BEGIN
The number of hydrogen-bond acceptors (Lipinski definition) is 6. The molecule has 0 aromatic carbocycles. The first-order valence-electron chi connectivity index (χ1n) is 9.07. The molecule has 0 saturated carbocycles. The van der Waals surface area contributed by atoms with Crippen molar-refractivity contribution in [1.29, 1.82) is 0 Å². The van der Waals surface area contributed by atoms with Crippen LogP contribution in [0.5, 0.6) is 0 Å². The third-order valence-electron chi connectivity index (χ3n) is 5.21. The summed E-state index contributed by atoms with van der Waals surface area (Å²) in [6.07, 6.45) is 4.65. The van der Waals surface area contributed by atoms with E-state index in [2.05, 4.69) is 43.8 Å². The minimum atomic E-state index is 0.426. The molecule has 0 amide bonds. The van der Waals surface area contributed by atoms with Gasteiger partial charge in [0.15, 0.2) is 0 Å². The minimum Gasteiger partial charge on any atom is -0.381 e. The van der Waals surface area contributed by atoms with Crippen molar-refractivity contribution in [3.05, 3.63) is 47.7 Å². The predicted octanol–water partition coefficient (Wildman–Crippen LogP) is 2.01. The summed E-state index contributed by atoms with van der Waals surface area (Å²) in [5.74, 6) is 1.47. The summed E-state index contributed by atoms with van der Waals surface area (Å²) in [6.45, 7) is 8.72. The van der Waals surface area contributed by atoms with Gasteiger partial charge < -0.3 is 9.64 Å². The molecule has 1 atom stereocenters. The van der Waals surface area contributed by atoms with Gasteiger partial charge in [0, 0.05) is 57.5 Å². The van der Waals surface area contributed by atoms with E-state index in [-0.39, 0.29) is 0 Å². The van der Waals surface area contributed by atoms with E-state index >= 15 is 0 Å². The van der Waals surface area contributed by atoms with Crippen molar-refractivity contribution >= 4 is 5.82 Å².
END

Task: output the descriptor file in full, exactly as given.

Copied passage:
The number of hydrogen-bond acceptors (Lipinski definition) is 6. The molecule has 0 aromatic carbocycles. The first-order valence-electron chi connectivity index (χ1n) is 9.07. The molecule has 0 saturated carbocycles. The van der Waals surface area contributed by atoms with Crippen molar-refractivity contribution in [1.29, 1.82) is 0 Å². The van der Waals surface area contributed by atoms with Crippen LogP contribution in [0.5, 0.6) is 0 Å². The third-order valence-electron chi connectivity index (χ3n) is 5.21. The summed E-state index contributed by atoms with van der Waals surface area (Å²) in [6.07, 6.45) is 4.65. The van der Waals surface area contributed by atoms with E-state index in [2.05, 4.69) is 43.8 Å². The minimum atomic E-state index is 0.426. The molecule has 0 amide bonds. The van der Waals surface area contributed by atoms with Gasteiger partial charge in [0.15, 0.2) is 0 Å². The minimum Gasteiger partial charge on any atom is -0.381 e. The van der Waals surface area contributed by atoms with Crippen molar-refractivity contribution in [3.05, 3.63) is 47.7 Å². The predicted octanol–water partition coefficient (Wildman–Crippen LogP) is 2.01. The summed E-state index contributed by atoms with van der Waals surface area (Å²) in [5.74, 6) is 1.47. The summed E-state index contributed by atoms with van der Waals surface area (Å²) in [6.45, 7) is 8.72. The van der Waals surface area contributed by atoms with Gasteiger partial charge < -0.3 is 9.64 Å². The molecule has 1 atom stereocenters. The van der Waals surface area contributed by atoms with Gasteiger partial charge in [0, 0.05) is 57.5 Å². The van der Waals surface area contributed by atoms with E-state index in [-0.39, 0.29) is 0 Å². The van der Waals surface area contributed by atoms with E-state index >= 15 is 0 Å². The van der Waals surface area contributed by atoms with Crippen molar-refractivity contribution >= 4 is 5.82 Å².